The cumulative result is loss, and the employees who are in no way responsible for this loss, have to bear the consequences. If they lost the right to bonus last year, this year medical allowance and LTC are withdrawn. Much more was lost before last year. Every employee would have lost somewhere from Rs.50,000 to Rs.1 lakh by way of delayed implementation of pay revision, notional promotion etc., and one can compute the amount of money the ministry has denied for the 3 lakh workers together. The management says that it is constrained to take such measures as the company has incurred loss over Rs.6000 crores. When the private sector in the telecom is making huge profit, how come a government company, which has such a mammoth infrastructure, would incur loss? If, as a policy, the company is left to its ruin to facilitate the growth of private sector, what can the government expect other than loss?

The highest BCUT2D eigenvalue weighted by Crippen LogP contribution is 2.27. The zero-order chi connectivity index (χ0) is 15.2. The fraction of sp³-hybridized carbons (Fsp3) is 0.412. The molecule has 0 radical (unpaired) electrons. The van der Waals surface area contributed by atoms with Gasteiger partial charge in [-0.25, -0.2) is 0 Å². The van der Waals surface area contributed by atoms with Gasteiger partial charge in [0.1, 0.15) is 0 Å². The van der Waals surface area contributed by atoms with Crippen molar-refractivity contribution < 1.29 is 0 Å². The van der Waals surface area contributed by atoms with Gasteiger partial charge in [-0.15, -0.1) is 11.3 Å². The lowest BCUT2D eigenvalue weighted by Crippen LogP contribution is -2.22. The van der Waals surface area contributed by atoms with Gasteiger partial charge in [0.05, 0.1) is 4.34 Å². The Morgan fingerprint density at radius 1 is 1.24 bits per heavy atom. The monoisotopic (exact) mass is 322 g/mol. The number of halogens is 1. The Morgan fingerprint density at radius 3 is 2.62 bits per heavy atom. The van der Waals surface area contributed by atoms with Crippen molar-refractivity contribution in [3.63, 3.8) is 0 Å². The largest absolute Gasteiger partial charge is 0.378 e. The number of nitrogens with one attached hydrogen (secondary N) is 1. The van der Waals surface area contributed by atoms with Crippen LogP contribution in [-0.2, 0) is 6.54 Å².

Now with the argument of loss, and in the absence any meaningful protest against the anti-workers measures all these years, the management has proposed VRS for one lakh workers as recommended by Sam Pitroda, PM’s personal advisor. Here too, VRS is projected as a measure to save the company from making further loss, as the company has to pay 46.5% as salary for the employees. The ministry which is working overtime to facilitate the growth of private sector in telecom, is not able to accept the fact of employees are getting pay hike after 6th Pay Commission implementation. It is another issue that even these recommendations are yet to be completely realized for the BSNL employees. The ministry is thus trying to cover up its pro-corporate measures and its effective implementation of anti-workers measures all in the name of cost to the company.